Bladder Cancers

Bladder cancer is one of the most common cancers, affecting approximately 68,000 adults in the United States each year. Bladder cancer occurs in men more frequently than it does in women and usually affects older adults, though it can happen at any age.

Bladder cancer most often begins in the cells (urothelial cells) that line the inside of your bladder — the hollow, muscular organ in your lower abdomen that stores urine. Although it’s most common in the bladder, this same type of cancer can occur in other parts of the urinary tract drainage system.

About seven out of every 10 bladder cancers diagnosed start out at an early stage — when bladder cancer is highly treatable. However, even early-stage bladder cancer may recur in the bladder. For this reason, people with bladder cancer typically need follow-up tests for years after treatment to look for bladder cancer that recurs or advances to a higher stage.

Symptoms

Bladder cancer signs and symptoms may include:

  • Blood in urine (hematuria)
  • Painful urination
  • Pelvic pain

If you have hematuria, your urine may appear bright red or cola colored. Sometimes, urine may not look any different, but blood in urine may be detected during a microscopic exam of the urine.

People with bladder cancer might also experience:

  • Back pain
  • Frequent urination

But, these symptoms often occur because of something other than bladder cancer.

Causes

Bladder cancer develops when cells in the bladder begin to grow abnormally. Rather than grow and divide in an orderly way, these cells develop mutations that cause them to grow out of control and not die. These abnormal cells form a tumor.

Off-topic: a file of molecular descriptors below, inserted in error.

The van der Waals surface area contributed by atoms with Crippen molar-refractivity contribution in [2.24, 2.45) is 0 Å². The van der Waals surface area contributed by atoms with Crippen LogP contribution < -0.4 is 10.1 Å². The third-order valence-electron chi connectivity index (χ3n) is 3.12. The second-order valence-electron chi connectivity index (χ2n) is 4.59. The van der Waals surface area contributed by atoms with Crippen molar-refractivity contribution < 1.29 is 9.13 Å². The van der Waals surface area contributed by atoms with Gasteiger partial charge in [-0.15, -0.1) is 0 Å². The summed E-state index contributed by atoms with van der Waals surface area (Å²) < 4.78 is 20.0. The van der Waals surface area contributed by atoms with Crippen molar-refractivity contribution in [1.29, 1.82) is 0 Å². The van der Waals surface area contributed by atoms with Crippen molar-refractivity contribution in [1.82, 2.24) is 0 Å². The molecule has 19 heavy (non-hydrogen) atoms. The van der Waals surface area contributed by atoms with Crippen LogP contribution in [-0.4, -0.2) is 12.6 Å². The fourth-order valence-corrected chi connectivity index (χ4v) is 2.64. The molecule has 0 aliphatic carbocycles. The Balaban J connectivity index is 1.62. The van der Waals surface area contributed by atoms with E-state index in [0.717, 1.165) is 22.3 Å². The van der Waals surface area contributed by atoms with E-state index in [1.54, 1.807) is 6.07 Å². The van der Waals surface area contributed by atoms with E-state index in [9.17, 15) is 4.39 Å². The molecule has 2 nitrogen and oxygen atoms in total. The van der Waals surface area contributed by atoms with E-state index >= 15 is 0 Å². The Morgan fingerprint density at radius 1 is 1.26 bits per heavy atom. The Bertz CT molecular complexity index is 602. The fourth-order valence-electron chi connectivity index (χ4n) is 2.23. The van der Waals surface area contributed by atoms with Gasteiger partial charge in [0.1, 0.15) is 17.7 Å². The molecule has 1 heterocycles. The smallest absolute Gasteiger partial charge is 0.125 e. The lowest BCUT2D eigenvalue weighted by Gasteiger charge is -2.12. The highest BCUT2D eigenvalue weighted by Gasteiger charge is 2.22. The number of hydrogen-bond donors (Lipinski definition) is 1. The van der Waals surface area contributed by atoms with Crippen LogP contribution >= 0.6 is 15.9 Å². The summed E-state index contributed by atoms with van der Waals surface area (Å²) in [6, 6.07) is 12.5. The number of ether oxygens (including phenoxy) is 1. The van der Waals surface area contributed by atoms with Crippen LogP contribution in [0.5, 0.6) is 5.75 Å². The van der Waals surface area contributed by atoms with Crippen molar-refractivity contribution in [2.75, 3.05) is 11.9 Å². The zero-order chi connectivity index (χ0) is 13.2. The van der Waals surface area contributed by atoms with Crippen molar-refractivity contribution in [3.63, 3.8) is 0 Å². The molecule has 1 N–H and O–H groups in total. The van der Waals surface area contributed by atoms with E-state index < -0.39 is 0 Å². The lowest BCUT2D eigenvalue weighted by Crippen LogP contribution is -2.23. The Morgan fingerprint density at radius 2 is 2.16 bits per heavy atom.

Causes of bladder cancer include:

  • Smoking and other tobacco use
  • Exposure to chemicals, especially working in a job that requires exposure to chemicals
  • Past radiation exposure
  • Chronic irritation of the lining of the bladder
  • Parasitic infections, especially in people who are from or have traveled to certain areas outside the United States
    It’s not always clear what causes bladder cancer, and some people with bladder cancer have no obvious risk factors.

Types of bladder cancer

Different types of cells in your bladder can become cancerous. The type of bladder cell where cancer begins determines the type of bladder cancer. The type of bladder cancer determines which treatments may work best for you.

Types of bladder cancer include:

Urothelial carcinoma. Urothelial carcinoma, previously called transitional cell carcinoma, occurs in the cells that line the inside of the bladder. Urothelial cells expand when your bladder is full and contract when your bladder is empty. These same cells line the inside of the ureters and the urethra, and tumors can form in those places as well. Urothelial carcinoma is the most common type of bladder cancer in the United States.

Squamous cell carcinoma. Squamous cell carcinoma is associated with chronic irritation of the bladder, for instance from an infection or from long-term use of a urinary catheter. Squamous cell bladder cancer is rare in the United States. It’s more common in parts of the world where a certain parasitic infection (schistosomiasis) is a common cause of bladder infections.